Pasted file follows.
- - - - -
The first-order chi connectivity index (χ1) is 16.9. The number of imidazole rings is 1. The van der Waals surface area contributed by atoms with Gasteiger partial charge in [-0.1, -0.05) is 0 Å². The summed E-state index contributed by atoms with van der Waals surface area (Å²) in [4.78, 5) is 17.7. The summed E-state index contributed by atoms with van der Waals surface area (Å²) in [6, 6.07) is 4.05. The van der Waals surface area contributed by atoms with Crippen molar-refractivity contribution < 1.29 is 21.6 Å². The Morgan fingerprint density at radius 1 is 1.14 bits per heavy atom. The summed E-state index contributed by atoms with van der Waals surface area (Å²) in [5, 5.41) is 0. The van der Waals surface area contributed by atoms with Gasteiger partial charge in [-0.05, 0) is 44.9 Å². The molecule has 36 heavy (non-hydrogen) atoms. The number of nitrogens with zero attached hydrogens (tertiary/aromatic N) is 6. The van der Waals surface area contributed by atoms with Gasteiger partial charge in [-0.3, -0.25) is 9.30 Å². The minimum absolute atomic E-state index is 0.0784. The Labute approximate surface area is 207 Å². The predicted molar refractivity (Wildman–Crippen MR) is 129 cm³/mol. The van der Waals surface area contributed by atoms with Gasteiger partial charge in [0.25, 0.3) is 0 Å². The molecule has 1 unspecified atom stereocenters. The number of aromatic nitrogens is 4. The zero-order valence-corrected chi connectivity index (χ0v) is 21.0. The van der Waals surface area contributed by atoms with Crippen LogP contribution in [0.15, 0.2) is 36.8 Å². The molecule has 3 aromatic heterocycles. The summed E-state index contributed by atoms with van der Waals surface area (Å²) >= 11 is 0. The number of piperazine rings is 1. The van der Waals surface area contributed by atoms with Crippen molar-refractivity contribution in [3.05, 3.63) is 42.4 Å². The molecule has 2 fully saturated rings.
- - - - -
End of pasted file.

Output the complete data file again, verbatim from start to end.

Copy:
The first-order chi connectivity index (χ1) is 16.9. The number of imidazole rings is 1. The van der Waals surface area contributed by atoms with Gasteiger partial charge in [-0.1, -0.05) is 0 Å². The summed E-state index contributed by atoms with van der Waals surface area (Å²) in [4.78, 5) is 17.7. The summed E-state index contributed by atoms with van der Waals surface area (Å²) in [6, 6.07) is 4.05. The van der Waals surface area contributed by atoms with Crippen molar-refractivity contribution < 1.29 is 21.6 Å². The Morgan fingerprint density at radius 1 is 1.14 bits per heavy atom. The summed E-state index contributed by atoms with van der Waals surface area (Å²) in [5, 5.41) is 0. The van der Waals surface area contributed by atoms with Gasteiger partial charge in [-0.05, 0) is 44.9 Å². The molecule has 36 heavy (non-hydrogen) atoms. The number of nitrogens with zero attached hydrogens (tertiary/aromatic N) is 6. The van der Waals surface area contributed by atoms with Gasteiger partial charge in [-0.3, -0.25) is 9.30 Å². The minimum absolute atomic E-state index is 0.0784. The Labute approximate surface area is 207 Å². The predicted molar refractivity (Wildman–Crippen MR) is 129 cm³/mol. The van der Waals surface area contributed by atoms with Gasteiger partial charge in [0.25, 0.3) is 0 Å². The molecule has 1 unspecified atom stereocenters. The number of aromatic nitrogens is 4. The zero-order valence-corrected chi connectivity index (χ0v) is 21.0. The van der Waals surface area contributed by atoms with Crippen LogP contribution in [0.15, 0.2) is 36.8 Å². The molecule has 3 aromatic heterocycles. The summed E-state index contributed by atoms with van der Waals surface area (Å²) >= 11 is 0. The number of piperazine rings is 1. The van der Waals surface area contributed by atoms with Crippen molar-refractivity contribution in [3.05, 3.63) is 42.4 Å². The molecule has 2 fully saturated rings.